Objective: Patients often undertake epilepsy surgery with the expectation that it will lead to improvements in their social situation. Short- to medium-term research consistently points towards improvements in social outcomes, however, no study has mapped out post-surgical social timelines, particularly for longer-term (>15 years) outcomes.
Methods: The research team recruited 39 patients who had undergone anterior temporal lobectomy (ATL) for drug-resistant temporal lobe epilepsy (TLE) between 1994 and 2002. The cohort (24 female) had a median age of 49 years (range 38-67), age of habitual seizure onset was 9.5 years (range 0.5-29 years) and age at surgery was 31 years (range 20-53). Patients were followed up a median of 18.4 years post-surgery (IQR=4.4). Using data obtained from semi-structured interviews, the team conducted a comprehensive qualitative analysis of patients’ self-reported post-surgical social trajectories. Self-report questionnaires were used to assess mood and health-related quality of life (HRQOL) at the time of interview.
Results: There was a common sequence of social milestone achievement, spanning 20 years post-surgery. Typically, patients first (re)gained their license, then attempted educational and vocational gains, followed by establishing long-term relationships and finally a family unit. Rare, intermittment seizures post-surgery did not appear to have detrimental effects on social trajectories. Those who experienced a reduction in seizures showed increased likelihood of attaining social milestones compared to those with ongoing seizures.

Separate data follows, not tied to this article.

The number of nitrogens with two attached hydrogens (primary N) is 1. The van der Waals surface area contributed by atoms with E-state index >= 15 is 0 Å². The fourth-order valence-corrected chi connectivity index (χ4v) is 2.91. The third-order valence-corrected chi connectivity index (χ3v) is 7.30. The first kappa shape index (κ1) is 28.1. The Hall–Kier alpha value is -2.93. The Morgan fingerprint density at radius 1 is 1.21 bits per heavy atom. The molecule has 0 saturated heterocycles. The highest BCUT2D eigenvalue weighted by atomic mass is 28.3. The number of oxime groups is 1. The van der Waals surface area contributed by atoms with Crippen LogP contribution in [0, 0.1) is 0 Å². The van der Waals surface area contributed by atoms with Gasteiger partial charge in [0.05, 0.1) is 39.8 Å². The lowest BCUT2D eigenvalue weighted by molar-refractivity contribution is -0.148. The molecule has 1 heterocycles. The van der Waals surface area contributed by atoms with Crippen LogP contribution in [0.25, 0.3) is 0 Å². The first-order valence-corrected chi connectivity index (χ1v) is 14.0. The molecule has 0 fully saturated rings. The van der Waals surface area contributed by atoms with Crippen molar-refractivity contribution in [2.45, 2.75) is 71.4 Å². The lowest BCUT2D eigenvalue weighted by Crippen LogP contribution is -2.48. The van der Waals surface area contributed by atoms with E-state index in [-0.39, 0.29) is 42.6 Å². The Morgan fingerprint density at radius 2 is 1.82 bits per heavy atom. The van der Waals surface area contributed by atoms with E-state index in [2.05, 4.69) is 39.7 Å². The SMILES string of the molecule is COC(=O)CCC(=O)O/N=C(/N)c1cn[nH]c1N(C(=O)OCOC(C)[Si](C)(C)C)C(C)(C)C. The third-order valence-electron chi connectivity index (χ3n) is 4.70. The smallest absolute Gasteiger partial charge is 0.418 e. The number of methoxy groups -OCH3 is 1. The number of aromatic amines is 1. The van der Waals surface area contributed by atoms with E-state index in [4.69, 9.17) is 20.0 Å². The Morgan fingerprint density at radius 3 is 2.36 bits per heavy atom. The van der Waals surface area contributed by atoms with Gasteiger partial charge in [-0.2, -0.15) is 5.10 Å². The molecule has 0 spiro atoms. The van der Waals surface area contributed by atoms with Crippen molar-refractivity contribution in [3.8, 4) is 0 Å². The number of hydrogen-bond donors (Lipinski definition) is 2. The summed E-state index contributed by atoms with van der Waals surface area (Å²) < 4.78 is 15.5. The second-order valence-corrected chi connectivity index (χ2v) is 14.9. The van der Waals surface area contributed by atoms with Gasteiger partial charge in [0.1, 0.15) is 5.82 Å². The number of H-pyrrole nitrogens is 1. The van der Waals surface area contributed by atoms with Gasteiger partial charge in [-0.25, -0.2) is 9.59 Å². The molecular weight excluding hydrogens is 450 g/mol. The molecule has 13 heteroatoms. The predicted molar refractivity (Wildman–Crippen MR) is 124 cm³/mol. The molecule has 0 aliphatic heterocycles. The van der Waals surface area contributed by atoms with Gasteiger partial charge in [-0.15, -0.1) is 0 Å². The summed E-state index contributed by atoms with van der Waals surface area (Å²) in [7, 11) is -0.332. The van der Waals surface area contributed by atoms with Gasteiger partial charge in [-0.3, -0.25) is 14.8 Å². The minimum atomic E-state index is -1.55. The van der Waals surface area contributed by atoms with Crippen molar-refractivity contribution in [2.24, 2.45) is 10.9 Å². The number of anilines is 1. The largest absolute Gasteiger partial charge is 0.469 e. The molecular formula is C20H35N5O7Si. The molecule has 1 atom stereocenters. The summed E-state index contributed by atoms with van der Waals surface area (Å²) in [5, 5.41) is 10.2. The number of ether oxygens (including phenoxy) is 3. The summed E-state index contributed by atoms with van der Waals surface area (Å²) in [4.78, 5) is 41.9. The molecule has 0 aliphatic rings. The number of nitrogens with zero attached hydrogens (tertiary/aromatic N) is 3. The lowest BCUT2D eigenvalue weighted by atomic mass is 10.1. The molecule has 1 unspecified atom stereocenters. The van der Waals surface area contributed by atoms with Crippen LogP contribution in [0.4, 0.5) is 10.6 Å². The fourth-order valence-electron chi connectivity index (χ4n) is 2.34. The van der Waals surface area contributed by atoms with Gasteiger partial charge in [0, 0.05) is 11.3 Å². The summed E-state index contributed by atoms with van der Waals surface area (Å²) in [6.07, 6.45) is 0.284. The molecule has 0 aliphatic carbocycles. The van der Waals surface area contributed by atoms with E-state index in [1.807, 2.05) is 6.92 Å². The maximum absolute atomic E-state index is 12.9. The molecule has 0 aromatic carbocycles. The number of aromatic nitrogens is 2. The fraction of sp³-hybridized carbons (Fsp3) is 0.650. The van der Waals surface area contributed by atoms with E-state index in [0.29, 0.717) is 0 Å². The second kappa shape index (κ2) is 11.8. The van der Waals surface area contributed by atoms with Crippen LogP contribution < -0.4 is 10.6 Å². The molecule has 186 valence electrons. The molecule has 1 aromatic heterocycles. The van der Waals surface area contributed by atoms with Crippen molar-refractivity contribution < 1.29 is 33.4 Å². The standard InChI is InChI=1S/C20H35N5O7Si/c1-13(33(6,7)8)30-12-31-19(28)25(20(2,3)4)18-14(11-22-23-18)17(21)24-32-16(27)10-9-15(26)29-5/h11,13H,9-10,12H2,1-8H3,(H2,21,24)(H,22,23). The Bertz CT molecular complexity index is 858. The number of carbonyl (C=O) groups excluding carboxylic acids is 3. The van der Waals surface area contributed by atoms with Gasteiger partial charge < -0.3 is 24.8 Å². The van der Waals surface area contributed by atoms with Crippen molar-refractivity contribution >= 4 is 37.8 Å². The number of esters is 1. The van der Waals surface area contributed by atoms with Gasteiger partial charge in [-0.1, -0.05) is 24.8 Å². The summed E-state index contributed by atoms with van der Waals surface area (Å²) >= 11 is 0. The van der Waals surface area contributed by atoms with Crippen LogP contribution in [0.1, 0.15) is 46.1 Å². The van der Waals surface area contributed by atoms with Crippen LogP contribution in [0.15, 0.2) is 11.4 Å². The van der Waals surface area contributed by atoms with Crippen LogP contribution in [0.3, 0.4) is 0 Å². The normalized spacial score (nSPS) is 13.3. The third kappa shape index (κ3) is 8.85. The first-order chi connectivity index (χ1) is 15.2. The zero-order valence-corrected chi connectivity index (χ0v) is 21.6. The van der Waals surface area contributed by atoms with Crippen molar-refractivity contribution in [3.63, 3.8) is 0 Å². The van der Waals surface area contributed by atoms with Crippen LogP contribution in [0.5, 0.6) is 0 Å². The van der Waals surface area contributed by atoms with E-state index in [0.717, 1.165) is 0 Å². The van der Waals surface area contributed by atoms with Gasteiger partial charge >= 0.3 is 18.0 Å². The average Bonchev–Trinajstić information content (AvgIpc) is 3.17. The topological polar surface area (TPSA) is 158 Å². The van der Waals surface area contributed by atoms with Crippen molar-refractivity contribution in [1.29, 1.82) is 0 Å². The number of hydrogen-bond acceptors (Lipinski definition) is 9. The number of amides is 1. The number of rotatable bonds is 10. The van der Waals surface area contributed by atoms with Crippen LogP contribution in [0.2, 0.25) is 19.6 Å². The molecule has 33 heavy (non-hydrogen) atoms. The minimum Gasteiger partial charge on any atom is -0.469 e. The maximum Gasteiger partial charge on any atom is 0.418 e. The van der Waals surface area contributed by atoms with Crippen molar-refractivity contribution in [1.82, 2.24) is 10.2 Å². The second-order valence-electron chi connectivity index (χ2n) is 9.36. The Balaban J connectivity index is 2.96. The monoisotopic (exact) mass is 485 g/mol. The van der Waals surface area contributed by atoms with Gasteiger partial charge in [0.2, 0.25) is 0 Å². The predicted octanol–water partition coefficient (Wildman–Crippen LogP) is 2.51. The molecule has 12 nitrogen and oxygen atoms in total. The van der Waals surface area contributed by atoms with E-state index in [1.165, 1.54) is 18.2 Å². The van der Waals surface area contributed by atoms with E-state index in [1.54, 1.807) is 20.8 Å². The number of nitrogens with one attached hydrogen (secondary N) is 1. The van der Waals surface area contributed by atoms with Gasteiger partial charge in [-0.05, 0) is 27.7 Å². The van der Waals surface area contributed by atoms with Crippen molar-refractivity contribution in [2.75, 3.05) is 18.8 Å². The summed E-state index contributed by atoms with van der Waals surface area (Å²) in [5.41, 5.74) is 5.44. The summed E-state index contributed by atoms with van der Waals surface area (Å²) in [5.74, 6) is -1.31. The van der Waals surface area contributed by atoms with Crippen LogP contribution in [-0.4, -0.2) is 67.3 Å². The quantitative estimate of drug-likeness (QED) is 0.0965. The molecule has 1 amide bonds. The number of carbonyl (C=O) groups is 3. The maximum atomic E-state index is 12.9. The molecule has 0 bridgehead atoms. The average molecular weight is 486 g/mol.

Significance: Achieving social milestones after epilepsy surgery may take considerably longer than patients are expecting prior to surgery. The pattern of social milestone outcome resembled a process of psychosocial development. These findings have important implications for pre-surgical counselling and post?surgical rehabilitation.